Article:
“If, in the land that Adonai your God is giving you to possess, someone slain is found in your open land, and it is not known who killed him…[t]he elders of the town nearest the corpse shall take a heifer that has never been worked and has never pulled in a yoke, and the elders shall bring the heifer to a flowing wadi which is not cultivated or sown. There in the wadi they shall break the heifer’s neck. The priests, sons of Levi, shall come forward, for Adonai your God has chosen them as God’s servants, and they shall pronounce blessing in the name of Adonai, and every lawsuit and assault is subject to their ruling. And all the elders of the city nearest the corpse shall wash their hands over the heifer whose neck was broken in the wadi. And they shall declare, ‘Our hands did not shed this blood and our eyes did not see it. Absolve, O Adonai, Your people Israel whom You redeemed, and do not let guilt for the blood of the innocent remain among Your people Israel.’… Thus you will remove from among you the bloodguilt for the innocent, for you will be doing what is right in the sight of Adonai.”  (Deuteronomy 21:1-9)
What exactly is happening here?  It seems like a strange reaction, doesn't it?  It's not about vengeance, but it also doesn't seem to be about taking care of this body – peace.  

Rashi brings an interesting explanation 21:4: 
“The Holy One of Blessing said, Bring a year-old heifer that has never borne fruit, and kill her in a spot that has never produced fruit, to atone for the murder of this one, who has lost his chance to bear fruit.” None standing in that place could ever know what the dead person could have accomplished if he or she had lived.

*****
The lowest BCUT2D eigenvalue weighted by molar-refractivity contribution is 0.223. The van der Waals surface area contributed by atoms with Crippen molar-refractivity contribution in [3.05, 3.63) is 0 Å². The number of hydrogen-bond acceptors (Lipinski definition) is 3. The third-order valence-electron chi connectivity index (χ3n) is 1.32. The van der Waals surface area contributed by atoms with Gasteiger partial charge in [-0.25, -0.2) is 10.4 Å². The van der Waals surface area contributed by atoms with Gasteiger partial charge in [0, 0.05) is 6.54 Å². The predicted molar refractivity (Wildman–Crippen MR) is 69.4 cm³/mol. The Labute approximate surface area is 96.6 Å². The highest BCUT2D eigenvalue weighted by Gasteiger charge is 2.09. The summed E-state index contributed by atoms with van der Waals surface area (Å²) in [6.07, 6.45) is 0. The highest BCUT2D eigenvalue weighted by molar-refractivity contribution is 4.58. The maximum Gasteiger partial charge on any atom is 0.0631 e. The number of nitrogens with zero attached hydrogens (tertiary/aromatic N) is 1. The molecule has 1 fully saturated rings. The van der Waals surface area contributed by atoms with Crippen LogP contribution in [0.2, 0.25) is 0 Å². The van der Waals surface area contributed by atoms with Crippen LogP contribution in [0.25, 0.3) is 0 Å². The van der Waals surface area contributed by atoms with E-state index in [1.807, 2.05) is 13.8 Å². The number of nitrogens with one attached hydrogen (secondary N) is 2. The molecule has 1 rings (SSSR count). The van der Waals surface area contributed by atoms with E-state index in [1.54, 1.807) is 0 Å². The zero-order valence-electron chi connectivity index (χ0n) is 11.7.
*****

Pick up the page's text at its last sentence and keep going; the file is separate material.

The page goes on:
It was an acknowledgement of the loss – an allowance for public mourning.  But still, what about the statement:  Our hands did not shed this blood and our eyes did not see it.
What can this possibly mean except for them saying, it was someone else?!?

The Talmud (b. Sotah 45b) notes of the elders’ statement of non-responsibility, “Could we think that the elders are shedders of blood? Rather, he did not starve at their hands, and they did not see him and leave him unburied.” 

In the nature of an oath before God, the elders’ statement became something they had to live up to. 

Our hands did not shed this blood and our eyes did not see it.

Every person is our responsibility – and we will never put out eyes upon a person dying and not save them.  

This isn't only a Jewish concept, thankfully, others share this charge as well.

People like the first responders who rushed into the towers to save others.  And not just first responders, but co-workers.  People like Welles Crowther, the man in the red bandanna.  Welles was a 24 year old junior associate at an investment firm in the South tower of the World Trade Center on the 104th floor.  At one point, after the attack, Welles made it out safe, even leaving a voicemail for his mother.  Welles always kept a red bandana in his pocket since he was a kid, a gift and reminder of his father, a volunteer firefighter.  He would often be teased, are you a farmer or something?  And his answer:  “With this bandanna I’m gonna change the world.”  And on 9/11/2001, he did change the world.  He saw people in the tower who were alive – and he helped them out, rushing back into the towers.  

In the darkness of the towers, he repeated over and over:  “Everyone who can stand now, stand now. If you can help others, do so.” 

Welles Crowther was killed when the tower collapsed, although no one knew for sure until his body was found 6 months later.  It wasn't until a year later that they learned how he died – helping others, changing the world with his bandana by saving people, individual universes, from becoming corpses between two towers.  

15 years later, many who did not live through those days might look at the war cries as the high moments after – but I'll never forget those who in the face of death, sought to save life. May each one of us pick up the same red bandana and change the world.  

May the names of those lost be a blessing to all of us, and may their final words of love teach us what really matters in life.  Amen.